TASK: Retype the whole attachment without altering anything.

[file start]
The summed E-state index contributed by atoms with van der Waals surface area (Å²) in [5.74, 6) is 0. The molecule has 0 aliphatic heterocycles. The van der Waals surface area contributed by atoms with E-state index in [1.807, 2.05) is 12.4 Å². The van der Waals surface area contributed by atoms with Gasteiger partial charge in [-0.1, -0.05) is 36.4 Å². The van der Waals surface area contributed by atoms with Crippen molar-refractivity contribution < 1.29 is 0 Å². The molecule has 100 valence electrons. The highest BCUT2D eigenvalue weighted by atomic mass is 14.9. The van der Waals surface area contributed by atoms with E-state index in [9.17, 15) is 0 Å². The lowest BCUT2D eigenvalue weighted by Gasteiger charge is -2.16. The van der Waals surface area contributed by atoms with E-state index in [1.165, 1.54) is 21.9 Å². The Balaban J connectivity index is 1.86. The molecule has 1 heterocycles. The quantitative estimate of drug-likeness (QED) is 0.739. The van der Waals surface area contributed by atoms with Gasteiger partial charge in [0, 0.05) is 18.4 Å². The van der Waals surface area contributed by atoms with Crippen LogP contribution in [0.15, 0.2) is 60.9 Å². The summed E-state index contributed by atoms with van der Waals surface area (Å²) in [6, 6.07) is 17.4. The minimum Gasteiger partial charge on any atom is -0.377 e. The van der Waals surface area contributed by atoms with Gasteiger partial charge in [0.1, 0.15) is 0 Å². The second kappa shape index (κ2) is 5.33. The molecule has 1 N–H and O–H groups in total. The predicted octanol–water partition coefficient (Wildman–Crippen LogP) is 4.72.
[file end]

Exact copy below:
The summed E-state index contributed by atoms with van der Waals surface area (Å²) in [5.74, 6) is 0. The molecule has 0 aliphatic heterocycles. The van der Waals surface area contributed by atoms with E-state index in [1.807, 2.05) is 12.4 Å². The van der Waals surface area contributed by atoms with Gasteiger partial charge in [-0.1, -0.05) is 36.4 Å². The van der Waals surface area contributed by atoms with Crippen molar-refractivity contribution < 1.29 is 0 Å². The molecule has 100 valence electrons. The highest BCUT2D eigenvalue weighted by atomic mass is 14.9. The van der Waals surface area contributed by atoms with E-state index in [9.17, 15) is 0 Å². The lowest BCUT2D eigenvalue weighted by Gasteiger charge is -2.16. The van der Waals surface area contributed by atoms with E-state index in [1.165, 1.54) is 21.9 Å². The Balaban J connectivity index is 1.86. The molecule has 1 heterocycles. The quantitative estimate of drug-likeness (QED) is 0.739. The van der Waals surface area contributed by atoms with Gasteiger partial charge in [0, 0.05) is 18.4 Å². The van der Waals surface area contributed by atoms with Crippen LogP contribution in [0.15, 0.2) is 60.9 Å². The summed E-state index contributed by atoms with van der Waals surface area (Å²) in [6, 6.07) is 17.4. The minimum Gasteiger partial charge on any atom is -0.377 e. The van der Waals surface area contributed by atoms with Gasteiger partial charge in [0.1, 0.15) is 0 Å². The second kappa shape index (κ2) is 5.33. The molecule has 1 N–H and O–H groups in total. The predicted octanol–water partition coefficient (Wildman–Crippen LogP) is 4.72.